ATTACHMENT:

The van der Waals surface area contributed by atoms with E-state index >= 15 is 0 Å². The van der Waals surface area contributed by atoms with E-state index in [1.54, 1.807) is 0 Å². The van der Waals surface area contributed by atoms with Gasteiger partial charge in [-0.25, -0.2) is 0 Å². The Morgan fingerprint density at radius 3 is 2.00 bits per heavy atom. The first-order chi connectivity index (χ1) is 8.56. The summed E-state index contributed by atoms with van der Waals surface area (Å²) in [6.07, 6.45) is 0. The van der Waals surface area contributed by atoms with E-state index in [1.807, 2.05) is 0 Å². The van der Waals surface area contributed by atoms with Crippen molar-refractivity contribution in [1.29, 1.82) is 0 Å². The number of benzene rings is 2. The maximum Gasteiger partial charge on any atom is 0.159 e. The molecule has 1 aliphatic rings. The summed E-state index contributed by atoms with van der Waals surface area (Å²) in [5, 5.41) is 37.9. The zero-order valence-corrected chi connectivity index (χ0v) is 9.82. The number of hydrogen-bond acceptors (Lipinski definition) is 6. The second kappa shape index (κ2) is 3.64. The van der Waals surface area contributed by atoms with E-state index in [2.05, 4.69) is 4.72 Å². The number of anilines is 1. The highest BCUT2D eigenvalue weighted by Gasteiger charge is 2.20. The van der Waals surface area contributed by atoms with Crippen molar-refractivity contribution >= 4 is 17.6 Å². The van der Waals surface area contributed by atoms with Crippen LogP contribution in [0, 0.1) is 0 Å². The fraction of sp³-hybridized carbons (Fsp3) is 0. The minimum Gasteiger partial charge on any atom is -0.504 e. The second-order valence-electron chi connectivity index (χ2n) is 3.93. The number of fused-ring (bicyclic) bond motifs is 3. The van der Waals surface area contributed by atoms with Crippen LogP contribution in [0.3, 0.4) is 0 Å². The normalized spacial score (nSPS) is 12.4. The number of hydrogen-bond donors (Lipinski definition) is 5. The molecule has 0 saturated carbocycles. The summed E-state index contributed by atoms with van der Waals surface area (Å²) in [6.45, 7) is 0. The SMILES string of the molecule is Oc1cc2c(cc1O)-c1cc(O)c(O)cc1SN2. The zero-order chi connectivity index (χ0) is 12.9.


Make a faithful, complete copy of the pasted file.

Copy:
The van der Waals surface area contributed by atoms with E-state index >= 15 is 0 Å². The van der Waals surface area contributed by atoms with E-state index in [1.54, 1.807) is 0 Å². The van der Waals surface area contributed by atoms with Gasteiger partial charge in [-0.25, -0.2) is 0 Å². The Morgan fingerprint density at radius 3 is 2.00 bits per heavy atom. The first-order chi connectivity index (χ1) is 8.56. The summed E-state index contributed by atoms with van der Waals surface area (Å²) in [6.07, 6.45) is 0. The van der Waals surface area contributed by atoms with E-state index in [1.807, 2.05) is 0 Å². The van der Waals surface area contributed by atoms with Crippen molar-refractivity contribution in [1.29, 1.82) is 0 Å². The number of benzene rings is 2. The maximum Gasteiger partial charge on any atom is 0.159 e. The molecule has 1 aliphatic rings. The summed E-state index contributed by atoms with van der Waals surface area (Å²) in [5, 5.41) is 37.9. The zero-order valence-corrected chi connectivity index (χ0v) is 9.82. The number of hydrogen-bond acceptors (Lipinski definition) is 6. The second kappa shape index (κ2) is 3.64. The van der Waals surface area contributed by atoms with E-state index in [2.05, 4.69) is 4.72 Å². The number of anilines is 1. The highest BCUT2D eigenvalue weighted by Gasteiger charge is 2.20. The van der Waals surface area contributed by atoms with Crippen molar-refractivity contribution >= 4 is 17.6 Å². The van der Waals surface area contributed by atoms with Crippen LogP contribution in [0, 0.1) is 0 Å². The fraction of sp³-hybridized carbons (Fsp3) is 0. The minimum Gasteiger partial charge on any atom is -0.504 e. The second-order valence-electron chi connectivity index (χ2n) is 3.93. The number of fused-ring (bicyclic) bond motifs is 3. The van der Waals surface area contributed by atoms with Crippen LogP contribution in [0.3, 0.4) is 0 Å². The normalized spacial score (nSPS) is 12.4. The number of hydrogen-bond donors (Lipinski definition) is 5. The molecule has 0 saturated carbocycles. The summed E-state index contributed by atoms with van der Waals surface area (Å²) in [6.45, 7) is 0. The SMILES string of the molecule is Oc1cc2c(cc1O)-c1cc(O)c(O)cc1SN2. The zero-order chi connectivity index (χ0) is 12.9.